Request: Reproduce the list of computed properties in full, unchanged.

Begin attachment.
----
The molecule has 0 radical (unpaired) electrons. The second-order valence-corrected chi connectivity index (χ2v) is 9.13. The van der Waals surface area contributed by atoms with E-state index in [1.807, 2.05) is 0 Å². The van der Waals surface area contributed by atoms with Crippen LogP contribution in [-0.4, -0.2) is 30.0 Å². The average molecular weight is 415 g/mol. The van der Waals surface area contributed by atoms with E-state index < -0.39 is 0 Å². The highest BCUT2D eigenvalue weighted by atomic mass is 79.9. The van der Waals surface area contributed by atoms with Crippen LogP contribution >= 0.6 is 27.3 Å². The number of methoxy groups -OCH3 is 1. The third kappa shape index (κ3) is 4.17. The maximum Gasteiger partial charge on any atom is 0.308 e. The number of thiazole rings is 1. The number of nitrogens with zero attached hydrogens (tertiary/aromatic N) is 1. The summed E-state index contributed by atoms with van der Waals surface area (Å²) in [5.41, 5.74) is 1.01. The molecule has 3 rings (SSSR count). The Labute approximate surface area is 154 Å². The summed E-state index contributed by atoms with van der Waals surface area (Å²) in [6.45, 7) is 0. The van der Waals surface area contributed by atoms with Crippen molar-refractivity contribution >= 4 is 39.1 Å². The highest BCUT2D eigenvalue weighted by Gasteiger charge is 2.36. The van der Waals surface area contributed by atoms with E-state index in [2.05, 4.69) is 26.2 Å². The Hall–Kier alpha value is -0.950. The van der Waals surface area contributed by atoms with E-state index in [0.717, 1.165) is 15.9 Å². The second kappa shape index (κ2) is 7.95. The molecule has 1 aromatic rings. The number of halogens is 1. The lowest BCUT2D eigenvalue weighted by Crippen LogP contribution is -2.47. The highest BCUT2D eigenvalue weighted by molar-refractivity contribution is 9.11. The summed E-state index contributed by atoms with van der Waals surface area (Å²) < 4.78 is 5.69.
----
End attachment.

The molecule has 0 radical (unpaired) electrons. The second-order valence-corrected chi connectivity index (χ2v) is 9.13. The van der Waals surface area contributed by atoms with E-state index in [1.807, 2.05) is 0 Å². The van der Waals surface area contributed by atoms with Crippen LogP contribution in [-0.4, -0.2) is 30.0 Å². The average molecular weight is 415 g/mol. The van der Waals surface area contributed by atoms with E-state index < -0.39 is 0 Å². The highest BCUT2D eigenvalue weighted by atomic mass is 79.9. The van der Waals surface area contributed by atoms with Crippen LogP contribution >= 0.6 is 27.3 Å². The number of methoxy groups -OCH3 is 1. The third kappa shape index (κ3) is 4.17. The maximum Gasteiger partial charge on any atom is 0.308 e. The number of thiazole rings is 1. The number of nitrogens with zero attached hydrogens (tertiary/aromatic N) is 1. The summed E-state index contributed by atoms with van der Waals surface area (Å²) in [5.41, 5.74) is 1.01. The molecule has 3 rings (SSSR count). The Labute approximate surface area is 154 Å². The summed E-state index contributed by atoms with van der Waals surface area (Å²) in [6.45, 7) is 0. The van der Waals surface area contributed by atoms with Crippen molar-refractivity contribution >= 4 is 39.1 Å². The highest BCUT2D eigenvalue weighted by Gasteiger charge is 2.36. The van der Waals surface area contributed by atoms with E-state index in [2.05, 4.69) is 26.2 Å². The Hall–Kier alpha value is -0.950. The van der Waals surface area contributed by atoms with E-state index in [0.717, 1.165) is 15.9 Å². The second kappa shape index (κ2) is 7.95. The molecule has 1 aromatic rings. The number of halogens is 1. The lowest BCUT2D eigenvalue weighted by Crippen LogP contribution is -2.47. The highest BCUT2D eigenvalue weighted by molar-refractivity contribution is 9.11. The summed E-state index contributed by atoms with van der Waals surface area (Å²) < 4.78 is 5.69.